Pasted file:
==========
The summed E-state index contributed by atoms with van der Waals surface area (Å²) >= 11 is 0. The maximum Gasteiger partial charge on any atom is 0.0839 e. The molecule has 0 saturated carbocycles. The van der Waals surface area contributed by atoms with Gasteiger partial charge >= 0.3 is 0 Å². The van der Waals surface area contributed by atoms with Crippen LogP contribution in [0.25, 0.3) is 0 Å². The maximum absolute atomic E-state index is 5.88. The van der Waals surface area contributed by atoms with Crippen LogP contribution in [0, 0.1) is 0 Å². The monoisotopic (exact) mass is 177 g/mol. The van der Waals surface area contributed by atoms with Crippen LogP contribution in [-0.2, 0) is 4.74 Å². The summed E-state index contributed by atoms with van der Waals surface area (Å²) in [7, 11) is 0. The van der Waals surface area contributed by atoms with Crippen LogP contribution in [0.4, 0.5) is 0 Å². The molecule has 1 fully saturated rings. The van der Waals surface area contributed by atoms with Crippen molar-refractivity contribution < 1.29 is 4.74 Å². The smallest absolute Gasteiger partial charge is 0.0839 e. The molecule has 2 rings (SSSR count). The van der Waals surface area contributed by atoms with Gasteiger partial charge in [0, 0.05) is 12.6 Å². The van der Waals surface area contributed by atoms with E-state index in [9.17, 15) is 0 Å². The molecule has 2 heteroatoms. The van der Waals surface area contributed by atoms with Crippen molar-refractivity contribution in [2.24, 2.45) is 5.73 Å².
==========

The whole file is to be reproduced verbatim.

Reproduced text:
The summed E-state index contributed by atoms with van der Waals surface area (Å²) >= 11 is 0. The maximum Gasteiger partial charge on any atom is 0.0839 e. The molecule has 0 saturated carbocycles. The van der Waals surface area contributed by atoms with Gasteiger partial charge >= 0.3 is 0 Å². The van der Waals surface area contributed by atoms with Crippen LogP contribution in [0.25, 0.3) is 0 Å². The maximum absolute atomic E-state index is 5.88. The van der Waals surface area contributed by atoms with Crippen LogP contribution in [0, 0.1) is 0 Å². The monoisotopic (exact) mass is 177 g/mol. The van der Waals surface area contributed by atoms with Crippen LogP contribution in [-0.2, 0) is 4.74 Å². The summed E-state index contributed by atoms with van der Waals surface area (Å²) in [7, 11) is 0. The van der Waals surface area contributed by atoms with Crippen LogP contribution in [0.4, 0.5) is 0 Å². The molecule has 1 fully saturated rings. The van der Waals surface area contributed by atoms with Crippen molar-refractivity contribution < 1.29 is 4.74 Å². The smallest absolute Gasteiger partial charge is 0.0839 e. The molecule has 2 rings (SSSR count). The van der Waals surface area contributed by atoms with Gasteiger partial charge in [0, 0.05) is 12.6 Å². The van der Waals surface area contributed by atoms with E-state index in [9.17, 15) is 0 Å². The molecule has 2 heteroatoms. The van der Waals surface area contributed by atoms with Crippen molar-refractivity contribution in [2.24, 2.45) is 5.73 Å².